THE BEAT THAT MY HEART SKIPPED (Jacques Audiard, 2005)
MoMA Film, Education Center
4 West 54th St. between Fifth & Sixth Aves.
Wednesday, September 12, 4:00
Series runs through September 20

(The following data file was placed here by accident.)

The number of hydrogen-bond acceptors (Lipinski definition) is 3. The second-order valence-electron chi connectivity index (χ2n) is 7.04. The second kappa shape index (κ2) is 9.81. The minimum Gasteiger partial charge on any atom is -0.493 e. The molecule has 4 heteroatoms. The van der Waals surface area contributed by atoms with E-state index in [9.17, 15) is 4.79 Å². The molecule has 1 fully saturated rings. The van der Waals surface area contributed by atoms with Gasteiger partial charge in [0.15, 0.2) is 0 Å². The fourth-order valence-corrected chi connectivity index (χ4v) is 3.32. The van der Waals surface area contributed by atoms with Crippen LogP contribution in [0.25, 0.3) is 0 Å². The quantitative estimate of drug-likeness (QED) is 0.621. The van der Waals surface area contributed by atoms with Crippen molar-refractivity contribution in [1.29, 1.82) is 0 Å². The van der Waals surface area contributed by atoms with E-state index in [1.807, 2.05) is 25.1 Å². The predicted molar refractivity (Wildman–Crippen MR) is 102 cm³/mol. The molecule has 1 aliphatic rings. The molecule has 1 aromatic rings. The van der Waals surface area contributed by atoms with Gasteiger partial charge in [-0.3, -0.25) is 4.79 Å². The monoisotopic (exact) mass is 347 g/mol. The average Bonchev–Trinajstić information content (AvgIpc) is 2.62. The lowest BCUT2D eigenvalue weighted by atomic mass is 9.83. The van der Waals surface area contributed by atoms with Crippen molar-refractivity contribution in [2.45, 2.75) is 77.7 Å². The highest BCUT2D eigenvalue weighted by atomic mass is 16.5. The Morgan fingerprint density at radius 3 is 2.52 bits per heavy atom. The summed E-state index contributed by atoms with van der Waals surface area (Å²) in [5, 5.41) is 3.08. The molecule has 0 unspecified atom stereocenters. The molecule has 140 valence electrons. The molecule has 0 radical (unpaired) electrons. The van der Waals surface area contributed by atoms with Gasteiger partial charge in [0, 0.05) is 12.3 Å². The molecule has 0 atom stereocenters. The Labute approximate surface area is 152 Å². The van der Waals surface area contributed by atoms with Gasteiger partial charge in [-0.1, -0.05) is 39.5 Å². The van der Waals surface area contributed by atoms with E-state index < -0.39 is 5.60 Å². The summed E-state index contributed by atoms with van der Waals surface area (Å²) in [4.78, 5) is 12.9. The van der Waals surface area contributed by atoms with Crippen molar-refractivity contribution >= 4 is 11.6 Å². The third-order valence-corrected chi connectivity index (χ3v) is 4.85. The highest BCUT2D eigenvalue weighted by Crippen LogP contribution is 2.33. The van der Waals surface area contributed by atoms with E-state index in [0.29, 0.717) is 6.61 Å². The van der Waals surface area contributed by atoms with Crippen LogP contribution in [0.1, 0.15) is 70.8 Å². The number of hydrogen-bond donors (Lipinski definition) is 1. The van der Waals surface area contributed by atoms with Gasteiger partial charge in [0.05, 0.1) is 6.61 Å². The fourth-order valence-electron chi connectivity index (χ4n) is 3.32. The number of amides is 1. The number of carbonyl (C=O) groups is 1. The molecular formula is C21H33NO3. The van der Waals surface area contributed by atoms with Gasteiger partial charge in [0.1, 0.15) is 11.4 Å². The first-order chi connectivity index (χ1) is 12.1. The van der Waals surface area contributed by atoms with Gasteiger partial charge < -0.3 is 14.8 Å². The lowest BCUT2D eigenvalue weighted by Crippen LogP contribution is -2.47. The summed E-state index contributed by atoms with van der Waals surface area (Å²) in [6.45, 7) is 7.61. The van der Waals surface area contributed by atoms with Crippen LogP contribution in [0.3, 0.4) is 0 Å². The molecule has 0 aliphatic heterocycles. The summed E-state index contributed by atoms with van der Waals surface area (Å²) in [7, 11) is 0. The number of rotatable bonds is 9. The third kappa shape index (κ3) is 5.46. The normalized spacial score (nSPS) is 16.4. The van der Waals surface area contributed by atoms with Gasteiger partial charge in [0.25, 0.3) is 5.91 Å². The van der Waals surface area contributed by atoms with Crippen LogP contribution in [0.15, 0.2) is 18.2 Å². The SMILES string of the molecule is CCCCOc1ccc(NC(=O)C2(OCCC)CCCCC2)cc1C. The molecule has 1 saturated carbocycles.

In a relatively unique change of pace, the French remade a favorite American underground film. Director Jacques Audiard and screenwriter Tonino Benacquista followed up their international hit Read My Lips (2001) with The Beat That My Heart Skipped, a creative, moody remake of James Toback’s Fingers (1978), which starred Harvey Keitel as a New York City kid forced to choose between the piano and the mob. Audiard moves the film to the mean streets of Paris, where Tom (Romain Duris) attempts to regain his childhood musical virtuosity, which he gave up after his mother’s tragic death. As he begins to train with a Vietnamese piano student-teacher (Linh-Dan Pham) who does not speak French, his crooked partners continue to reel him into their low-rent, dangerous real estate scams. Ever the antihero, Tom also has a poignant love-hate relationship with his father, played by Niels Arestrup in a marvelous yellow get-up. As Tom’s worlds collide, he is constantly aware of protecting his fingers, which he needs to perform Bach’s Toccata in E Minor at an important audition. The film, which takes a while to really develop, is shot in long takes with a handheld camera, keeping Tom boxed into his claustrophobic situation. Songs by Bloc Party and the Kills keep things on edge, mixing well with Bach and Alexandre Desplat’s evocative award-winning score. Winner of eight César Awards, The Beat That My Heart Skipped is screening September 12 at MoMA’s Education Center as part of “Jacques Audiard,” which celebrates the career of the French filmmaker upon the upcoming release of his first English-language feature, The Sisters Brothers; the series continues September 14 with the director’s 1994 thriller, See How They Fall, starring Jean Yanne, Jean-Louis Trintignant, and Matthieu Kassovitz, before concluding with the new work on September 20, with Audiard and costar John C. Reilly participating in a Q&A.